A Complete Guide to PAWS

//A Complete Guide to PAWS

A Complete Guide to PAWS

guide to post acute withdrawal symptomsPAWS. It’s a cute sounding name for something that is responsible for a lot of distress amongst some recovering alcoholics. Post Acute Withdrawal Symptoms (PAWS) is a group of symptoms that can occur after you’ve gone through the initial acute withdrawal symptoms. In other words, getting through the initial withdrawal symptoms may only be the start of the battle.

PAWS is very unique to each recovering alcoholic and it is very important that you seek medical advice if necessary. Don’t spend hours googling your symptoms. PAWS symptoms are similar to some serious diseases. Save yourself a lot of stress by visiting your GP.

My experience with PAWS

Let me start by stating that I’m no hypercondriac. In the past 20 years I would have been to the Doctor a few times ever and that was for the flu. I’d never had any medical issues and certainly hadn’t had symptoms of mental illness.

PAWS can make your life a living hell. It certainly affected me in a big way and still does (to a lesser extent) as I approach 2 years of sobriety.

My acute symptoms weren’t that bad, mostly mood swings and tiredness. Similar to those that give up sugar or coffee. Those symptoms I could deal with. However, as I approached the 3 month mark, things started to go downhill very fast. One minute I was fine. I’d had the previous month in my purple cloud – an expression used to describe an amazingly happy period that can hit you after you give up alcohol (or drugs). Suddenly, one Saturday, I was overcome by extreme exhaustion like I’d never experienced. I had no choice but to get into bed and sleep all afternoon. I felt cold even though the room was warm.

As I came out of my sleep my head was filled with a foggy feeling, I couldn’t concentrate. I went to bed early that night and what hit me the next day was extreme…

My anxiety levels were through the roof, as I drove the car I was overreacting to the smallest of distractions. Jamming on the break for very little reason. I was hyper irritable and hated everyone and everything. An hour later, I felt nothing – no emotion whatsoever. You could have slapped me and I wouldn’t have reacted. These emotional waves continued for days.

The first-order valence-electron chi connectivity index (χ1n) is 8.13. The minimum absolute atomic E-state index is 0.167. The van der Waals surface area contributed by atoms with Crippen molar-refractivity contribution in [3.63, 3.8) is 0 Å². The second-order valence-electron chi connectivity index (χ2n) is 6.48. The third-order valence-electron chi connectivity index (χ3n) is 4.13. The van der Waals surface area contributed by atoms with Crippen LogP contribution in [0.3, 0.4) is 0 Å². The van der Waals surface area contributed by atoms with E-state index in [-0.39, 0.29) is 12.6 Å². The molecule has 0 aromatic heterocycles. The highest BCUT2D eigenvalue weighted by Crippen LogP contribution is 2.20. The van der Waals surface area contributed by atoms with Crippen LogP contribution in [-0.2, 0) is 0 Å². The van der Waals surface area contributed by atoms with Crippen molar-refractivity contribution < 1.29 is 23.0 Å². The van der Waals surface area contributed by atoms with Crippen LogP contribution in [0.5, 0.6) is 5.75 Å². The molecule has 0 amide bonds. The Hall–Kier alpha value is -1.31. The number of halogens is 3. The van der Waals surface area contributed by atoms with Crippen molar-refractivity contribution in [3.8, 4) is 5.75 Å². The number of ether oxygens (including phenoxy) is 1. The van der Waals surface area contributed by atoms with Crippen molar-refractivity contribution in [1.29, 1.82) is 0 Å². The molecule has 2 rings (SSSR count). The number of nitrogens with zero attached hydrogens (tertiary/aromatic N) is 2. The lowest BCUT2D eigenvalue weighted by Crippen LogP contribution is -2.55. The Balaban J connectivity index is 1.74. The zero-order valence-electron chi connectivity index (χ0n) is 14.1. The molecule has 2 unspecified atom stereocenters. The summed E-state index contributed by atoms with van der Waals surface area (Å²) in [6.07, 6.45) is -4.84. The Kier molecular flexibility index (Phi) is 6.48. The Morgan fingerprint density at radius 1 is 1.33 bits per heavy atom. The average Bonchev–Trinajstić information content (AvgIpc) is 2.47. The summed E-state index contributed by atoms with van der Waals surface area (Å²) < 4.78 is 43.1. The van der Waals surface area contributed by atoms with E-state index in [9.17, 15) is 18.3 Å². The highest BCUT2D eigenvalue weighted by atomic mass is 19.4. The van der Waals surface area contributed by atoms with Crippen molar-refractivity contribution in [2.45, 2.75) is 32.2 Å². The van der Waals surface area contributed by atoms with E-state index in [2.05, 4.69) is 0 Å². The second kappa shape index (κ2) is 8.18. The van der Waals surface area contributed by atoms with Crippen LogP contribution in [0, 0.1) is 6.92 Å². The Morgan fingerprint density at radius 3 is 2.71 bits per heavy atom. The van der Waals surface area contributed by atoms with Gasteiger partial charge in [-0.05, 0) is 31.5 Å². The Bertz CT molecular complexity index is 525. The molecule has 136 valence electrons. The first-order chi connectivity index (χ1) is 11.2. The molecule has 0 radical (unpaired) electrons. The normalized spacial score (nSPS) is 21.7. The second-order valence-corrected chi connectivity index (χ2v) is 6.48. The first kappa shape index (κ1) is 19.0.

At work, I was a hopeless although luckily I managed to hide my deficiencies. My typing was ridiculous; I kept jumbling up the letters. I couldn’t concentrate in meetings and I had lost my ability to learn new information. I also could no longer perform simple logic queries in my head – simple stuff I’d always done with ease.

At month 4, things got just plain weird. I started having panic attacks and felt like I was going to pass out. The worst part of my PAWS symptoms, though, was that as I lay down in the evening for bed, I lost feeling in my legs. Just momentarily, but enough to give me a massive fright. Thankfully, this symptom only lasted a few days.

After a 3 months of intense PAWS symptoms, they finally started to dissipate. Most of the bad stuff went away and I was left with mild symptoms of forgetfulness, anxiety and problem solving difficulty. I still have these mild symptoms but they are getting less. I hope they will one day go away completely.

Who is likely to experience it?

There is no exact science to this. Some factors that have an influence include:

  • how long you’ve been drinking
  • quantity of alcohol intake
  • condition of your health
  • age

Don’t make the mistake of thinking this will only affect end-stage alcoholics that were heavily drinking all day. I wasn’t at that stage but I did drink regularly for many years and PAWS hit me like a hammer. I also know some heavy drinkers who never experienced anything bad.